After spending four months in residential and evaluation treatment centers in Ohio and New England, My almost 18 year old adopted son has recently been diagnosed with schizophrenia. We’ve been dealing with his ADHD, bipolar, depression,anxiety, and addiction problems for well over 9 years now and the costs for his care continue to increase. What do I apply for to get him help with all of his medications, therapies, private schooling, etc. if the funds run out or something should happen to his father and I ?

APR, 03, 2018 03:22:51 PM
Lisa
My adopted son has been receiving therapy and medication for his depression,anxiety,transgender dysphoria,ADHD,and addiction problems since 2006. We’ve had hospiiazations due to self harm and now at almost 18 yrs. old,has been diagnosed with schizophrenia. After months in residential treatment Centers outside our state, he’s finally back home and doing well. I’m not sure which assistance we need to apply for. SSDI? SSI?Medicare? I can’t work because I need to take him to all his therapy sessions for the time being and My fear is if something were to happen to his father or I ,how would he afford to keep going with his therapy and all his medications?

JAN, 08, 2018 08:40:46 AM
Anonymous in md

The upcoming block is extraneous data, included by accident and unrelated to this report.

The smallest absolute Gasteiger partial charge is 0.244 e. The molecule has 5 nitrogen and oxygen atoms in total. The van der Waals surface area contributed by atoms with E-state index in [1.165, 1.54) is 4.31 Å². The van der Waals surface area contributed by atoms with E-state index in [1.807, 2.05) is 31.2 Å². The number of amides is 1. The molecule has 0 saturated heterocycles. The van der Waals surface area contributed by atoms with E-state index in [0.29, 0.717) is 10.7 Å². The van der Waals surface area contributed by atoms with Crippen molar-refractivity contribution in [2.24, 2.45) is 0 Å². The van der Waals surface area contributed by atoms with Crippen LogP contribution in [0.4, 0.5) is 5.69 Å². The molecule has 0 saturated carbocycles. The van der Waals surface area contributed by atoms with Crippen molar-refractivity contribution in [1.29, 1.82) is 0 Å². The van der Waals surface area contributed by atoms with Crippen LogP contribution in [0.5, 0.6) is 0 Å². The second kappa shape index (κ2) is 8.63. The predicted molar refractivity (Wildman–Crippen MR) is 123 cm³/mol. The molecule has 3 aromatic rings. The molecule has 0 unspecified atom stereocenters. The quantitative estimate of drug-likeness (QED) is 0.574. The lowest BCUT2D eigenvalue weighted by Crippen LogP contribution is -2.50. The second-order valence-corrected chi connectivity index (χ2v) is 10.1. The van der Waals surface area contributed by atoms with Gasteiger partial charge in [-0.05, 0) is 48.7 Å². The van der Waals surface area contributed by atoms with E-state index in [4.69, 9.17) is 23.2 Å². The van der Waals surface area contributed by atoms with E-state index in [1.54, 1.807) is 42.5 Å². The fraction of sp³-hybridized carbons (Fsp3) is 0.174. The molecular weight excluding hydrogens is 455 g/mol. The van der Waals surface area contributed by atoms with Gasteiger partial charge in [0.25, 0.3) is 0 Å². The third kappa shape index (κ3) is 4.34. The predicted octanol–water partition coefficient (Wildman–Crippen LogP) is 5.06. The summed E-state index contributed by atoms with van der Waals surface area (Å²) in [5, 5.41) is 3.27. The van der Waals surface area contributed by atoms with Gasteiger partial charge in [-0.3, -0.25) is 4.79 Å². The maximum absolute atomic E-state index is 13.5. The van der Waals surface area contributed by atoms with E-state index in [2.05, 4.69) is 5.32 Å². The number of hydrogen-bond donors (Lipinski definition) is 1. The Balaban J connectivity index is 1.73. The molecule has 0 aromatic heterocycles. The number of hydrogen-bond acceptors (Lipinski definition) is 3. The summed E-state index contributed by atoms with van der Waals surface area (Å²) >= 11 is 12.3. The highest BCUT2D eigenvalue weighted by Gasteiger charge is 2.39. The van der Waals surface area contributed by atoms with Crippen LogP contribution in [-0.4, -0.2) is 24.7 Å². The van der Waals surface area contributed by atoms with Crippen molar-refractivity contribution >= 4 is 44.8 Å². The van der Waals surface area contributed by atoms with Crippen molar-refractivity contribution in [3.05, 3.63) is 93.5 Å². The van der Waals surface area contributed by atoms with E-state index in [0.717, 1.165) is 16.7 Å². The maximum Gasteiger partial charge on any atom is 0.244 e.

There is a woman who uses her son as her meal ticket.She refuses to get a job and says she is looking for a job.But we know that isn't true cause income will lower her payments since she has no other income coming. Found out someone wanted to adopt her son.But of course she said no cause we all know money is the factor here!Bad mother living in Hagerstown,Md.Donald Trump nedds to correct the issues here too!

NOV, 29, 2017 01:44:11 PM
msbigg
I was working for this woman who's son had CP & she was using his government issued funds to pay his caregiver to clean her house to get her hair done. She even washed his mouth out with soap literally. Who can I report this to?

NOV, 05, 2017 11:30:18 PM
jane
Does a child qualify for any benefit if she has a mentally ill father diagnosed with schizophrenia?

OCT, 25, 2017 11:21:52 AM
Marcia Perkins
THANKS

OCT, 25, 2017 11:21:03 AM
Marcia Perkins
Is there a statute of limitations on applying for Disabled Adult Child(DAC) Benefits and / or Social Security Auxiliary Benefits. Do to fact Child was disabled since age 5 with "qualifying disability"-Lived with both Parents till their Death (1999 Father-2001 Mother). Comment & Question

SEP, 07, 2017 07:04:48 PM
angie
MY GRANDSON WHO IS ONLY TWO YEARS OLD AND GOING THRU ALOT OF SURGERIES(he was born CDH). anyway my daughter and the worthless father who wont work live off of my grandsons check every month but the father is using that money for his drug addiction, so after the check is gone they beg, steal , or say to borrow money for them selves . I have emailed or did the on- line fraud to the SSI administration but nothing has been done about it! What do I do next?

SEP, 07, 2017 07:04:31 PM
angie